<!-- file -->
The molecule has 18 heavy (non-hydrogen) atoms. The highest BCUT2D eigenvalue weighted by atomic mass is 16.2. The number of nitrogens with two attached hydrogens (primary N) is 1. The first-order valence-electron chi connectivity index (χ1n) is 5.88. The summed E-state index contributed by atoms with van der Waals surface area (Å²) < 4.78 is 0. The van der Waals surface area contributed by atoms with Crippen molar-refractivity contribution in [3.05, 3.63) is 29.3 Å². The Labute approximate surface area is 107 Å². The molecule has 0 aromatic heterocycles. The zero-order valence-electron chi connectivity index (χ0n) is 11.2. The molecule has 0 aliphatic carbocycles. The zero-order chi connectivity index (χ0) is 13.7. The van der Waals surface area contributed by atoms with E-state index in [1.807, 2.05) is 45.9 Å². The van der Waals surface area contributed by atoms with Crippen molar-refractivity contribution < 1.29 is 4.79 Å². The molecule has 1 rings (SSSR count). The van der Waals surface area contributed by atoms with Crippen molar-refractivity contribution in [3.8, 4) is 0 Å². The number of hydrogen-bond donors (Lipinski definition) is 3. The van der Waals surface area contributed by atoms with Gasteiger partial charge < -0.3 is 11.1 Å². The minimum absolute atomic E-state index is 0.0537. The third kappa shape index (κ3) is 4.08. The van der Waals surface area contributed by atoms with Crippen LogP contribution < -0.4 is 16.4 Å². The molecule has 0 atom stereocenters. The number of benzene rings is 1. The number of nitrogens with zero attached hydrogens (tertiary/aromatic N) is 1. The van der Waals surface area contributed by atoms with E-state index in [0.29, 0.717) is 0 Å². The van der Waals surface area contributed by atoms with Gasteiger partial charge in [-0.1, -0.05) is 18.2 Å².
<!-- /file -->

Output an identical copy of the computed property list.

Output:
The molecule has 18 heavy (non-hydrogen) atoms. The highest BCUT2D eigenvalue weighted by atomic mass is 16.2. The number of nitrogens with two attached hydrogens (primary N) is 1. The first-order valence-electron chi connectivity index (χ1n) is 5.88. The summed E-state index contributed by atoms with van der Waals surface area (Å²) < 4.78 is 0. The van der Waals surface area contributed by atoms with Crippen molar-refractivity contribution in [3.05, 3.63) is 29.3 Å². The Labute approximate surface area is 107 Å². The molecule has 0 aromatic heterocycles. The zero-order valence-electron chi connectivity index (χ0n) is 11.2. The molecule has 0 aliphatic carbocycles. The zero-order chi connectivity index (χ0) is 13.7. The van der Waals surface area contributed by atoms with E-state index in [1.807, 2.05) is 45.9 Å². The van der Waals surface area contributed by atoms with Crippen molar-refractivity contribution < 1.29 is 4.79 Å². The molecule has 1 rings (SSSR count). The van der Waals surface area contributed by atoms with Crippen molar-refractivity contribution in [3.8, 4) is 0 Å². The number of hydrogen-bond donors (Lipinski definition) is 3. The van der Waals surface area contributed by atoms with Gasteiger partial charge < -0.3 is 11.1 Å². The minimum absolute atomic E-state index is 0.0537. The third kappa shape index (κ3) is 4.08. The van der Waals surface area contributed by atoms with Crippen LogP contribution < -0.4 is 16.4 Å². The molecule has 0 atom stereocenters. The number of benzene rings is 1. The number of nitrogens with zero attached hydrogens (tertiary/aromatic N) is 1. The van der Waals surface area contributed by atoms with E-state index in [0.29, 0.717) is 0 Å². The van der Waals surface area contributed by atoms with Gasteiger partial charge in [-0.1, -0.05) is 18.2 Å².